If ${{n}^{2}}$ is even, then $n$ is even.

Narrative proof by the contrapositive method

Suppose $n$ is odd.  Then for some integer $k$, $n=2k+1$.  Then \[{{n}^{2}}=4{{k}^{2}}+4k+1=2(2{{k}^{2}}+2k)+1\]  Thus ${{n}^{2}}=2h+1$ for some integer $h$, so ${{n}^{2}}$ is odd.  QED.

Outline of the reasoning of the proof

A clue is detected

If you didn't think of proving the contrapositive, you might be dumbfounded when you saw that a proof of a theorem which says "if ${{n}^{2}}$ is even then n is even" begins with, "Let $n$ be odd..." But that is a clue

If a theorem has the form “If $P$ then $Q$”
and the proof begins with “Assume $Q$ is false…”,
that is a clue that the form of the proof
is by the contrapositive method.

See translation problem and rabbits.

Proof by Contradiction

To prove that an assertion $P$ is false,

This method is called proof by contradiction or reductio ad absurdum, sometimes abbreviated r.a.a.



The number ${{\log }_{10}}3$ is not rational.

Typical narrative proof

Let ${{\log }_{10}}3=\frac{m}{n}$ where $m$ and $n$ are positive integers.  Then ${{10}^{\frac{m}{n}}}=3$, so ${{10}^{m}}={{3}^{n}}$.  This is impossible because every positive power of $10$ is even and every positive power of $3$ is odd.  QED.

Analysis of the proof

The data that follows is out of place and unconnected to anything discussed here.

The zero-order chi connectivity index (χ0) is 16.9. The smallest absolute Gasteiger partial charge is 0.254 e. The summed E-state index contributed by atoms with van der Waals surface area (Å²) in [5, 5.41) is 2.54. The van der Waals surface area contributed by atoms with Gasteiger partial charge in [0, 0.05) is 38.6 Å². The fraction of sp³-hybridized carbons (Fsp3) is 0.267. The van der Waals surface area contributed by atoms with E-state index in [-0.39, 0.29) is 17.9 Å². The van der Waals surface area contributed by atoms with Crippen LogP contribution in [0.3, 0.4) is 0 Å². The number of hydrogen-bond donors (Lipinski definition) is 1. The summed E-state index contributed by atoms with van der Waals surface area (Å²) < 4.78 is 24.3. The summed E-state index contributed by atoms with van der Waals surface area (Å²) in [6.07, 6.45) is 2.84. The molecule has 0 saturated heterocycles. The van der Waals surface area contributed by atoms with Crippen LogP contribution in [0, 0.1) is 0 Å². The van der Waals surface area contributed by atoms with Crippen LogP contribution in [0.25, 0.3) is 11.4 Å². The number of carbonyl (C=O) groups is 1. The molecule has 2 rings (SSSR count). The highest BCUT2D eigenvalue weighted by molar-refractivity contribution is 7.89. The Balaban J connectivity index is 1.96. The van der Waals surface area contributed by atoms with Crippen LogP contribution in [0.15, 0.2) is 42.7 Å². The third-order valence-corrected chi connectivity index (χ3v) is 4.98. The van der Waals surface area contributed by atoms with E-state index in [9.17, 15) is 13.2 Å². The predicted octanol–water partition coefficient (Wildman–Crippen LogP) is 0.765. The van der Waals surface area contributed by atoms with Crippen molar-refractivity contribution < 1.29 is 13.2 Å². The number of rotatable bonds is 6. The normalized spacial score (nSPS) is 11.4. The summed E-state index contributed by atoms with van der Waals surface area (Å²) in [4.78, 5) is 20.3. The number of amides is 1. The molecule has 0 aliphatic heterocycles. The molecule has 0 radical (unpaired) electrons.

In this proof, $P$ is the statement “${{\log }_{10}}3$ is rational” and $Q$ is the statement “An even integer cannot equal an odd integer.” 

The proof does not say it is a proof by contradiction,
and neither $P$ nor $Q$ is stated explicitly in the proof.
This is typical. GET OVER IT.


Proof by cases

Also called proof by exhaustion

To prove a statement $P(n)$ by cases,



If $n$ is not divisible by $3$, then there is an integer $k$ for which $n^2=3k+1$.

Narrative proof by cases

If $n$ is not divisible by $3$, then there must be an integer $r$ for which either $n=3r+1$ or $n=3r+2$.

If $n=3r+1$, then \[n^2=9r^2 +6r+1=3(3r^2+2r)+1\] so you can take $k=3r^2+2r$ for the proof.

If $n=3r+2$, then \[n^2=9r^2+12r+4=9r^2+12r+3+1=3(3r^2+4r+1)+1\] so you can take $k=3r^2+4r+1$ for the proof.

Analysis of the proof

In this proof, $A_1$ is "$n=3r+1$" and $A_2$ is "$n=3r+2$".

Example: Powerset theorem

This is both a proof by contradiction and also a proof by cases. The proof uses the method of comprehension.


Let $S$ be a set and let $\mathcal{P}(S)$ be the power set (set of all subsets) of $S$.  Then no function  $F:S\to \mathcal{P}(S)$ is surjective. 


Suppose $F:S\to \mathcal{P}(S)$ is a function.  Let $A=\{x\in S|x\notin F(S)\}$. Then $A$ is a subset of $S$, so it is an element of $\mathcal{P}(S)$. 

Now I will show that there is no element $x$ of $S$ for which $F(x)=A$. There are two cases:

There is no other possibility, so there is no element $x$ of $S$ for which $F(x)=A$.  Therefore $F$ is not surjective.

The powerset theorem uses Cantor’s Diagonal argument, which Georg Cantor discovered when trying to understand how infinity comes in different sizes.

Other forms of proof

There are many other forms of proof not covered in abstractmath.org.

Proof by Induction

This is covered in a Wikipedia article that has better coverage of the role of mathematical induction in logic than it does in its role in math. My Discrete Math notes has many examples in Chapter 103. I expect to adapt that material to make an abstractmath.org chapter.

Proofs of uniqueness

There are good examples in the Whitman College site.

Proofs of equivalence.

These site may be useful.